Supporting Actress (Regina King) – Winner
Adapted Screenplay (Barry Jenkins)
Original Score (Nicholas Britell)
If Beale Street Could Talk is almost two entirely different movies somehow melded together into a seamless and nearly perfect whole. One story is the romance between two beautiful young people who, after being childhood friends most of their lives, discover that they mean so much more. Their story is touching and, when they are together – making love, or just navigating life – there is a radiance and almost transcendent feeling.
The other movie is much cruder and uglier. You see, Tish and Fonny are blacks growing up in New York. When interacting with the bigger world, it isn’t possible to ignore their race – it literally colors in their boundaries and establishes an oppression that is withering in its persistence and staggering in its weight.
This movie combines these two storylines in amazing ways. We bounce back and forth between the beauty and goodness of their love for each other to the disgust and anger we feel towards the oppressive world that surrounds them. I think the contrast is possibly more pronounced for some of us whites when we realize that this is the world that we have imposed on them.
Kiki Layne, a young actress whom I haven’t seen before plays Tish, and Stephan James (who was Jesse Owens in Race and John Lewis in Selma) plays Fonny, the two young lovers at the center of this movie. When they are together and alone, there is an intensity of feeling that seems boundless in good possibilities. But in the presence of others, especially the larger white world, the goodness gets shattered. Fonny is framed by an evil white cop and a complicit, white justice system puts him in jail. The movie raises the same opposing sets of emotions that I felt watching Moonlight two years ago.
If you liked Moonlight – the Best Picture Winner in 2017 – you are going to love If Beale Street Could Talk. Pretty much the same team that gave us the earlier movie has been reassembled to craft this picture and the heritage is strikingly clear. The Makeup and Costume Design are from the same people and both movies portray the time and place perfectly (in this case, New York City, specifically Harlem, in the 1970s). But both movies also share the same distinctive styles in cinematography and editing, largely because they use the same people. Both films employ time-shifting, bouncing between two different story-lines. And both movies employ subdued lighting and lots of nighttime imagery. They also include a technique I don’t remember seeing before where the character speaks directly to the camera, which then angles away to reveal that the camera was occupying the spot of another character.
Nicholas Britell wrote the original score for this movie, as he did for Moonlight (and Vice and The Big Short). His rich use of strings and especially the underlying cello vibrato that is used repeatedly, reinforces the pathos and sadness that permeates the movie. He received a much-deserved nomination for his work here, as well as for Moonlight. He hasn’t won an Oscar yet, but he is young, prolific, and good, so just give him time.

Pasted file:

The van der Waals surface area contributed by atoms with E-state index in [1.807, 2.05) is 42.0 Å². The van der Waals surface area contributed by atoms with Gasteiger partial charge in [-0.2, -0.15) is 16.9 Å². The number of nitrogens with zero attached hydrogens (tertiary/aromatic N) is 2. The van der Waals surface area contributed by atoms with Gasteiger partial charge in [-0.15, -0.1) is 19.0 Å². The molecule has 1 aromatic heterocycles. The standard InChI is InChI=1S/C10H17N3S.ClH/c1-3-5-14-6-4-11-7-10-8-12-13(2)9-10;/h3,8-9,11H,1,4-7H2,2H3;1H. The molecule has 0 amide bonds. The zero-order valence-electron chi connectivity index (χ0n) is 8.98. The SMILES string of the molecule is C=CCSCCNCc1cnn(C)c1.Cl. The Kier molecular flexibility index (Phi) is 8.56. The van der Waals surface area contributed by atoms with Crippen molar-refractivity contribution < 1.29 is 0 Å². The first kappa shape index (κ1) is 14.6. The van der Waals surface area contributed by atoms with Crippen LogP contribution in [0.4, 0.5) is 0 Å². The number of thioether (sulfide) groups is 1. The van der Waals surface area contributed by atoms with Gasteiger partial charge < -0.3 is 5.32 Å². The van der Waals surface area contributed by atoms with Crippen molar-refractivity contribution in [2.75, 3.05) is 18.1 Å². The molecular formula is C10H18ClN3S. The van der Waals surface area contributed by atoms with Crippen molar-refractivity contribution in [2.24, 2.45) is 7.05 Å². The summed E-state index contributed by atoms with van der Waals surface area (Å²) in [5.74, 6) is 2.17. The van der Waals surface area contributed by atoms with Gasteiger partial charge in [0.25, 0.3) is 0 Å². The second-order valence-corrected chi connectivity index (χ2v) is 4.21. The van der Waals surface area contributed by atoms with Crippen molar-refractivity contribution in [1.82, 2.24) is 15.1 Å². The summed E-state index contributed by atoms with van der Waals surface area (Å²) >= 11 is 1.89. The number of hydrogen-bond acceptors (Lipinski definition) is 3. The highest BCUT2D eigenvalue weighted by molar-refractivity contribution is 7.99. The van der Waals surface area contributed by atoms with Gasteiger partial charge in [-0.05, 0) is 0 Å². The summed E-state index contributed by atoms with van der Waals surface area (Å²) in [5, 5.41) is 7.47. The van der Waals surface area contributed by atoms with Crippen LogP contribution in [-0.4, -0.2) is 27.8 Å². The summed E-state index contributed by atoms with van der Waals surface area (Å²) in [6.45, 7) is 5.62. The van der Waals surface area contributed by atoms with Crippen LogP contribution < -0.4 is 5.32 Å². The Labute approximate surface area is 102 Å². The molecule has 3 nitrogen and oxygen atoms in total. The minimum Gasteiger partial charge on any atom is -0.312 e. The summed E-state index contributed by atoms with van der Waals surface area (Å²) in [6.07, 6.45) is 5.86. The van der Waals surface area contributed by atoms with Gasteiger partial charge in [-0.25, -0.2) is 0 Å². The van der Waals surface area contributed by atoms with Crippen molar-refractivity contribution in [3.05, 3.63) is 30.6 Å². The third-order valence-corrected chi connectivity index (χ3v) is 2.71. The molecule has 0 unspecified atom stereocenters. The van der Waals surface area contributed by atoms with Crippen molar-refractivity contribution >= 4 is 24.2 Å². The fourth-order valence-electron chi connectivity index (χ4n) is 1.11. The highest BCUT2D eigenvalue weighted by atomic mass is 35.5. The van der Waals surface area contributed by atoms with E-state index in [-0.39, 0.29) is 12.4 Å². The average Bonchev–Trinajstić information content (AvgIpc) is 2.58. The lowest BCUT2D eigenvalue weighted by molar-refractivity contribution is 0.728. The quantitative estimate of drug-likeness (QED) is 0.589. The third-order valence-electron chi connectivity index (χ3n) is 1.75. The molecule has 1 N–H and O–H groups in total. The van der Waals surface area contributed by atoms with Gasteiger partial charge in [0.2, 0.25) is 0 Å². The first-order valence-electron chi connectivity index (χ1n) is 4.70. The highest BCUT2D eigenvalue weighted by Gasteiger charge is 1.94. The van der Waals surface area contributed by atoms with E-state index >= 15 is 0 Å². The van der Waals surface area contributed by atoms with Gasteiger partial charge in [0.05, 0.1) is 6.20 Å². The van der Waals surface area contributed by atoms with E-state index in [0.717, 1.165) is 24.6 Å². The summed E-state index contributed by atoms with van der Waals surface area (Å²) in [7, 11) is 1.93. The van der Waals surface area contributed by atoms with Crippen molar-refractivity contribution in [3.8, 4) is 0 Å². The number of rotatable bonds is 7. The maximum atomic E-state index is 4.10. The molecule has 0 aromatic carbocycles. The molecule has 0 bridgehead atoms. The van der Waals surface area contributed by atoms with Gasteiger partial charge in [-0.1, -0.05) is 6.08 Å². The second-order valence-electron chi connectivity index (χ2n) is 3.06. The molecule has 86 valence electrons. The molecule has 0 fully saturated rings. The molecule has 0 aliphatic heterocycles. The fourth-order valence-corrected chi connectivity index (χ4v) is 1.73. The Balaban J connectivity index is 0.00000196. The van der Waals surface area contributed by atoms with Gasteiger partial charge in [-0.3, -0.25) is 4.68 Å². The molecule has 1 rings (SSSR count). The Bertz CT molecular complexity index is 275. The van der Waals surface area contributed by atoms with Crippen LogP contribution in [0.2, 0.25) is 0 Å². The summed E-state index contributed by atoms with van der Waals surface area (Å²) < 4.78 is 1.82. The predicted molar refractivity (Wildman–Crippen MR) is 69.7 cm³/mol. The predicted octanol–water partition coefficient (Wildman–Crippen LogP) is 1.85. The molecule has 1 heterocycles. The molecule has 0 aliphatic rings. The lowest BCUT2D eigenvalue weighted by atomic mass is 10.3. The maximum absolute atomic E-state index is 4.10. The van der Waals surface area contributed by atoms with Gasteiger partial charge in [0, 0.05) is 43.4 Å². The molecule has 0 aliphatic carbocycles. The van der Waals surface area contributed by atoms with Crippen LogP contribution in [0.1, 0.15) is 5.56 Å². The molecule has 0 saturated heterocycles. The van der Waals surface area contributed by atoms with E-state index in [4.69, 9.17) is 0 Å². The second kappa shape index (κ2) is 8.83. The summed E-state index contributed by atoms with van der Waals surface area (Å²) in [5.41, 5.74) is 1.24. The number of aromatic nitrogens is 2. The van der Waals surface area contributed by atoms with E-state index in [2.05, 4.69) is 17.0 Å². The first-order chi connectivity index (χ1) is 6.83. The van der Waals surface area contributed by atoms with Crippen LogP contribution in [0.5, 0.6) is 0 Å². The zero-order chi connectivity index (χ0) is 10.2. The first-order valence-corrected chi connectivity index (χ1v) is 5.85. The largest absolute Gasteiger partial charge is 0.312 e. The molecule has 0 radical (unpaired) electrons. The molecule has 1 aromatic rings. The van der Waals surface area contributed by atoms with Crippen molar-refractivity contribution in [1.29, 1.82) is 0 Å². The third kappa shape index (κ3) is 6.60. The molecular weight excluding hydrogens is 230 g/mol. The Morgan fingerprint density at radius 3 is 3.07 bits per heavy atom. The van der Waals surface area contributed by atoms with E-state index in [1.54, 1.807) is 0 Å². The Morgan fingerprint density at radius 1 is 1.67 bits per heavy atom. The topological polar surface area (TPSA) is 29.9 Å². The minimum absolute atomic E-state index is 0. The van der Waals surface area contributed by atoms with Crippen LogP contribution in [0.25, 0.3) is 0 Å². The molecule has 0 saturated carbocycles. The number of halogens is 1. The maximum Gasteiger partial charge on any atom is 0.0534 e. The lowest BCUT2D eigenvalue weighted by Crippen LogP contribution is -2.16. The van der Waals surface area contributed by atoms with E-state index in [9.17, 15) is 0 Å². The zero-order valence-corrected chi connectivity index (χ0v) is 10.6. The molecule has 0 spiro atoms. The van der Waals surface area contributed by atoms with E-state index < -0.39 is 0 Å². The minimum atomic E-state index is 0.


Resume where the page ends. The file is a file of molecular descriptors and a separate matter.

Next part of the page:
Regina King did win an Oscar for her performance as Tish’s mother, Sharon. Her turn expressed focused love for her daughters and a warmth that was, well, so ‘motherly’. At the same time she could be fiercely protective, especially as Tish reveals a very life-changing event. Supporting actors do not monopolize the screen – that’s why they are ‘supporting’. But their function is to serve as a foil against which the main characters can react and gain emotional support. Ms. King does that perfectly, not just with Tish, but again in Puerto Rico where she tries to bring home the truth desperately needed to salvage her daughter’s happiness.
Perhaps, though, the main creative force shared between the two movies is Barry Jenkins who was nominated for directing and writing Moonlight. He also directed Beale Street and wrote the screenplay based on the 1974 novel of the same name by James Baldwin. (Jenkins won the writing Oscar two years ago). I don’t know how closely Jenkins holds to Baldwin’s source, but I suspect it is pretty close – he certainly quotes the text several times. Regardless, though, the subtle writing style is remarkably effective. He is able to pull off two entirely different sets of emotions entertained by the two storylines. Although many scenes are long and drawn out, I never found them tedious, but waited anxiously for how they would tie back into the other story.
There is a subtle religious theme that runs through this movie. Early on, in an emotional gathering between the two families, we learn that Fonny’s mother (and his two sisters) are, basically, Holy Rollers, and, as might be expected, rather than show genuine feeling for the implications of Fonny and Tish’s love, are instead harshly judgmental and vindictive. Interestingly, the first song on Britell’s soundtrack is titled ‘Eden’. There are other songs with titles that suggest a bigger way of looking at the contrasting themes of this movie. The pureness of their love might well be a reflection of Adam and Eve. There is, of course, the biting of the apple and the result of being outcast into the world. In the movie, this is reflected in the bitter results of living in a racist society.
Perhaps, like Fonny’s mother, some people can justify the evil of a racist social system as the penalty for some sort of ‘original sin’. But I can’t go there. The beauty of Tish and Fonny’s relationship does not need to morph to the form we see it in. That is the result of accepting evil and not reacting against it.
If this movie does not make you alternate between intense feelings of joy and anger, I will be surprised. Although I have given out way too many stars already this year, I can’t help but give If Beale Street Could Talk 4.5 stars. Should be on your must see list for this year.